Sámi leaders met with Disney producer Peter Del Vecho in September 2019.Sámediggi Sametinget/Flickr

The Sámi parliaments of Norway, Sweden and Finland, and the non-governmental Saami Council reached out to the filmmakers when they found out their culture would be highlighted in the film. They formed a Sámi expert advisory group, called Verddet, to assist filmmakers in with how to accurately and respectfully portray Sámi culture, history, and society.

In a contract signed by Walt Disney Animation Studios and Sámi leaders, the Sámi stated their position that "their collective and individual culture, including aesthetic elements, music, language, stories, histories, and other traditional cultural expressions are property that belong to the Sámi," and "that to adequately respect the rights that the Sámi have to and in their culture, it is necessary to ensure sensitivity, allow for free, prior, and informed consent, and ensure that adequate benefit sharing is employed."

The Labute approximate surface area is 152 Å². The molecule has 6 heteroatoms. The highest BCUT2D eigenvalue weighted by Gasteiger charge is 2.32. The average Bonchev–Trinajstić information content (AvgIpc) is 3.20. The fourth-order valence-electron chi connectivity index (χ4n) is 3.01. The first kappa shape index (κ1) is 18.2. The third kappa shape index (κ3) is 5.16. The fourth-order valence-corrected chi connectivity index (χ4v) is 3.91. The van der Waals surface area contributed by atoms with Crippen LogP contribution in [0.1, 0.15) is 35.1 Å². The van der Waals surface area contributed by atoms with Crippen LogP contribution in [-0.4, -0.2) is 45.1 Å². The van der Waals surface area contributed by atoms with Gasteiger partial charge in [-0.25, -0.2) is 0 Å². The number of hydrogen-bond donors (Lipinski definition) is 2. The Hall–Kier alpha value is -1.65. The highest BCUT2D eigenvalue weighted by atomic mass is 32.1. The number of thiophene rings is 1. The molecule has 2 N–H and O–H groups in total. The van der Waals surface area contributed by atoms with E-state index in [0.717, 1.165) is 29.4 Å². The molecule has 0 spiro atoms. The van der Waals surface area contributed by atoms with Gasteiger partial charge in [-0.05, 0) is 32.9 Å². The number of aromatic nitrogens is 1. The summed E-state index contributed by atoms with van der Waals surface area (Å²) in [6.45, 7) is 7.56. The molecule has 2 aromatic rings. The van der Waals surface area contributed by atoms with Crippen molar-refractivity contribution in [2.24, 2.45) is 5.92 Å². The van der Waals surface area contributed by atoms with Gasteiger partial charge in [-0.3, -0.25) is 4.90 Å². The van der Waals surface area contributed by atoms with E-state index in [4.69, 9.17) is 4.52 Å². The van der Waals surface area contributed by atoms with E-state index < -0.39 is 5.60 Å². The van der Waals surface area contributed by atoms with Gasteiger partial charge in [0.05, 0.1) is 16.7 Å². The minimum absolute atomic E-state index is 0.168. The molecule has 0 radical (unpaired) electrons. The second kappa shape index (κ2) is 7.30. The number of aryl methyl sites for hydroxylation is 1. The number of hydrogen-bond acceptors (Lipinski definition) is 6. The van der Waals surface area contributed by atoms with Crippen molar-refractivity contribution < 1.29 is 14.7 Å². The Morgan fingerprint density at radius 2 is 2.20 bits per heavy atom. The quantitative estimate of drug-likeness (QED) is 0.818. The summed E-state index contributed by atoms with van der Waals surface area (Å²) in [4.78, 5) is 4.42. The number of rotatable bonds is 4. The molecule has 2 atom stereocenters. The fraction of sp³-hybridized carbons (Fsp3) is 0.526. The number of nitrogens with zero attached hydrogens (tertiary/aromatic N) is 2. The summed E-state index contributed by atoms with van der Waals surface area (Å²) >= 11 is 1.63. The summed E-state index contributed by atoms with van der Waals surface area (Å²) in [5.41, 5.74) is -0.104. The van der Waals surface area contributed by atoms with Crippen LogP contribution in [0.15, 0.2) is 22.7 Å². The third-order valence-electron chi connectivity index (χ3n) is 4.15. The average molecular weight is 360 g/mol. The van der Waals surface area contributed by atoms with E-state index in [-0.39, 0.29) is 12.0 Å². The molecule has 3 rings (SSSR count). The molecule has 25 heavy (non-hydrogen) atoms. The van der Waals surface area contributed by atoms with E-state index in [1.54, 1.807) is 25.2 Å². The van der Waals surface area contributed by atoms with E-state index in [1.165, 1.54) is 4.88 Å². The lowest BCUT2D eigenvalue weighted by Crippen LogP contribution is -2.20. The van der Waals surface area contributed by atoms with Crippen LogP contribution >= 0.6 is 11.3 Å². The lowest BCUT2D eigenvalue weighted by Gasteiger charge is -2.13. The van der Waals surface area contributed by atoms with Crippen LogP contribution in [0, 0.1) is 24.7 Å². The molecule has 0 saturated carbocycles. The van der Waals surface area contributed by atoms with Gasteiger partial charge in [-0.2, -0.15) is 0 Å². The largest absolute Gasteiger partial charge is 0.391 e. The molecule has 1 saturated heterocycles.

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Disney agreed to work with the advisory group, to produce a version of Frozen II in one Sámi language, as well as to "pursue cross-learning opportunities" and "arrange for contributions back to the Sámi society."

Anne Lájla Utsi, managing director at the International Sámi Film Institute, was part of the Verddet advisory group. She told NOW, "This is a good example of how a big, international company like Disney acknowledges the fact that we own our own culture and stories. It hasn't happened before."

"Disney's team really wanted to make it right," said Utsi. "They didn't want to make any mistakes or hurt anybody. We felt that they took it seriously. And the film shows that. We in Verddet are truly proud of this collaboration."

Sounds like you've done well this time, Disney. Let's hope such cultural sensitivity and collaboration continues, and that other filmmakers and production companies will follow suit.